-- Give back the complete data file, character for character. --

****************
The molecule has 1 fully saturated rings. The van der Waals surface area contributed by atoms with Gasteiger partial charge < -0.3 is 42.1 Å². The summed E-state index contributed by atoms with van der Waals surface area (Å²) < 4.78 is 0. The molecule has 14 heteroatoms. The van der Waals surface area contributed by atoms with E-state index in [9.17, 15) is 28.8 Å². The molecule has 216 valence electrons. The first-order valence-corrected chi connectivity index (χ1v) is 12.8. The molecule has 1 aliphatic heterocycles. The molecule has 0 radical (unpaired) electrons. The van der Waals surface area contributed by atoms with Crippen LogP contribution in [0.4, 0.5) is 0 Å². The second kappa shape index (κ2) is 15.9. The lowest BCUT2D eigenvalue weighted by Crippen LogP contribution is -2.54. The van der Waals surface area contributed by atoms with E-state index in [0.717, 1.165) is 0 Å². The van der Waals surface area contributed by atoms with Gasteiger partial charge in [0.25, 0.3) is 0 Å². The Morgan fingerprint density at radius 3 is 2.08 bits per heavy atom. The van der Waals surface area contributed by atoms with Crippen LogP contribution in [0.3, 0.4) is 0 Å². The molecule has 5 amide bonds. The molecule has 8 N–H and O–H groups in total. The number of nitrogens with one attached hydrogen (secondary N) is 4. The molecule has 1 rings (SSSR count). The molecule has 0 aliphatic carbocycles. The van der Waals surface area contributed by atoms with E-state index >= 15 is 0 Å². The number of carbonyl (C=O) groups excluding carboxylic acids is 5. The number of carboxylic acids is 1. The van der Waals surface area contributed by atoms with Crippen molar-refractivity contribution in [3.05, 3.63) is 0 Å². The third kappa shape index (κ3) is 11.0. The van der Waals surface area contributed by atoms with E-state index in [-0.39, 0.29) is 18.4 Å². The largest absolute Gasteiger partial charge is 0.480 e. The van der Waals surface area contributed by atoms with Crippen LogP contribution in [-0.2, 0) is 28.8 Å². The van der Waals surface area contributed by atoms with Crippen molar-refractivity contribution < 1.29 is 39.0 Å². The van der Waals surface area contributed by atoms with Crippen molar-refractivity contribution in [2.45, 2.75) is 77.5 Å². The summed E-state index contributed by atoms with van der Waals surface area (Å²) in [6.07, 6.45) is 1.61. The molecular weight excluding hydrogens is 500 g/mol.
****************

The molecule has 1 fully saturated rings. The van der Waals surface area contributed by atoms with Gasteiger partial charge < -0.3 is 42.1 Å². The summed E-state index contributed by atoms with van der Waals surface area (Å²) < 4.78 is 0. The molecule has 14 heteroatoms. The van der Waals surface area contributed by atoms with E-state index in [9.17, 15) is 28.8 Å². The molecule has 216 valence electrons. The first-order valence-corrected chi connectivity index (χ1v) is 12.8. The molecule has 1 aliphatic heterocycles. The molecule has 0 radical (unpaired) electrons. The van der Waals surface area contributed by atoms with Crippen LogP contribution in [0.4, 0.5) is 0 Å². The second kappa shape index (κ2) is 15.9. The lowest BCUT2D eigenvalue weighted by Crippen LogP contribution is -2.54. The van der Waals surface area contributed by atoms with E-state index in [0.717, 1.165) is 0 Å². The van der Waals surface area contributed by atoms with Gasteiger partial charge in [0.25, 0.3) is 0 Å². The Morgan fingerprint density at radius 3 is 2.08 bits per heavy atom. The van der Waals surface area contributed by atoms with Crippen LogP contribution in [0.3, 0.4) is 0 Å². The molecule has 5 amide bonds. The molecule has 8 N–H and O–H groups in total. The number of nitrogens with one attached hydrogen (secondary N) is 4. The molecule has 1 rings (SSSR count). The molecule has 0 aliphatic carbocycles. The van der Waals surface area contributed by atoms with E-state index >= 15 is 0 Å². The number of carbonyl (C=O) groups excluding carboxylic acids is 5. The number of carboxylic acids is 1. The van der Waals surface area contributed by atoms with Crippen molar-refractivity contribution in [3.05, 3.63) is 0 Å². The third kappa shape index (κ3) is 11.0. The van der Waals surface area contributed by atoms with E-state index in [-0.39, 0.29) is 18.4 Å². The largest absolute Gasteiger partial charge is 0.480 e. The van der Waals surface area contributed by atoms with Crippen LogP contribution in [-0.2, 0) is 28.8 Å². The van der Waals surface area contributed by atoms with Crippen molar-refractivity contribution < 1.29 is 39.0 Å². The van der Waals surface area contributed by atoms with Crippen molar-refractivity contribution in [2.45, 2.75) is 77.5 Å². The summed E-state index contributed by atoms with van der Waals surface area (Å²) in [6.07, 6.45) is 1.61. The molecular weight excluding hydrogens is 500 g/mol.